“I am very much about the most fashion for the dollar that you can get,” Ross said.
In Arkansas, which has a diverse, stable economy, consumers have had relatively little exposure to the subprime lending crisis, noted Gregory Hamilton, director of economic research at the University of Arkansas, Little Rock.
“The economy is slowing, but the gross state product won’t go negative,” he said.
Barbara Jean Ltd., a high-end boutique in Little Rock, has had 4 percent growth this season, said co-owner Christine Bailey. She’s been selling lots of holiday gifts, like Toss’ printed cosmetic bags for $78 to $98, plus candles and bath salts. Early resort deliveries of Roberto Cavalli and Charles Chang Lima were also doing well.
“Our customer is not affected as much as the middle class,” Bailey said.
Many independent stores are fretting about inventory levels, however, said a sales rep who travels the Southwest with better lines.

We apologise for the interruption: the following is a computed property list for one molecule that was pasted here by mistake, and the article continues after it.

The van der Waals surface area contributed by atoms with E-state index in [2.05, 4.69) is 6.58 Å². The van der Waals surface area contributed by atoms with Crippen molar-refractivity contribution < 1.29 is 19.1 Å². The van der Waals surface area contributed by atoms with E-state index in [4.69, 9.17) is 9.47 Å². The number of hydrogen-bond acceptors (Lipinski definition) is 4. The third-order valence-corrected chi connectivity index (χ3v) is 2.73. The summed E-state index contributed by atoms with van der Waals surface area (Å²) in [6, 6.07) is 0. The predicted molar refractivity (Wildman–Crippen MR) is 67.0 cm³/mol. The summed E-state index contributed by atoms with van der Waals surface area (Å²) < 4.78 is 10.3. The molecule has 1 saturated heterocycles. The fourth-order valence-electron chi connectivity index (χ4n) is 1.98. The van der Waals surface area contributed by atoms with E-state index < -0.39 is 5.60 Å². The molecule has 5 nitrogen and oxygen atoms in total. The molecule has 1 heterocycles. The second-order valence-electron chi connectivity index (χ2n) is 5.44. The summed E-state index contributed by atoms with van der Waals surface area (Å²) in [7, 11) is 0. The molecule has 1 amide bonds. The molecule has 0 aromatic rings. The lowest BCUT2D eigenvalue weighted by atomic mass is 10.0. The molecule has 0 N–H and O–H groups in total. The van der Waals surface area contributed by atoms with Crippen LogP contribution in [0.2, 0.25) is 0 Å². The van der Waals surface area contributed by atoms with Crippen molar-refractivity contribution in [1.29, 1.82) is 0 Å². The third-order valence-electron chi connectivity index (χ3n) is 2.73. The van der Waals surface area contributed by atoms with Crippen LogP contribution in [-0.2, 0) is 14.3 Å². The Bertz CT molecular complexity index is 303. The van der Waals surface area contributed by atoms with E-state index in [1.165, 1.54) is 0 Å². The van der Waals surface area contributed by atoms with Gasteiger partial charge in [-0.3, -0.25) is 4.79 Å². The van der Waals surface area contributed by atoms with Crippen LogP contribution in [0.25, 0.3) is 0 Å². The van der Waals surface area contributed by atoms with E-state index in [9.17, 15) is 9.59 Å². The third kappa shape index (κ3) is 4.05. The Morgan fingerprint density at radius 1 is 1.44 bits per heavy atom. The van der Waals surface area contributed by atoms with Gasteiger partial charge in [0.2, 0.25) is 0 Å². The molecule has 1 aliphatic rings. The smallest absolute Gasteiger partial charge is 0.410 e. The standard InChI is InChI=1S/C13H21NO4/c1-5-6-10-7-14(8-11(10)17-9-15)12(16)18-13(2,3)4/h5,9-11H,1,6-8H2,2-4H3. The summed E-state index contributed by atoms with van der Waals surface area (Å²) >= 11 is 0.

“Business is tough,” said the rep, who asked not to be identified. “They’ve all got a bunch of stock and they’re waiting to see how good Christmas is. With gas prices, the stock market going down and this real estate mess with people losing their houses, they are suffering.”
Oklahoma was holding its own until the ice storm that cut power to one million people and businesses for days and crippled transportation.
The surge in energy employment has been making up for a loss of manufacturing jobs, and its affordable housing has had little subprime or speculative activity, noted Aaron Smith, senior economist with Moody’s Economy.com.
“I think Oklahoma will do better than the national average,” he said.
Business was solid at Balliet’s in Oklahoma City before the storm, said owner Bob Benham. “We were off to a fabulous start. Post-Thanksgiving business was really strong. I thought we would make up ground…and have a good year, and Mother Nature said, ‘I’m going to kick your ass again.'”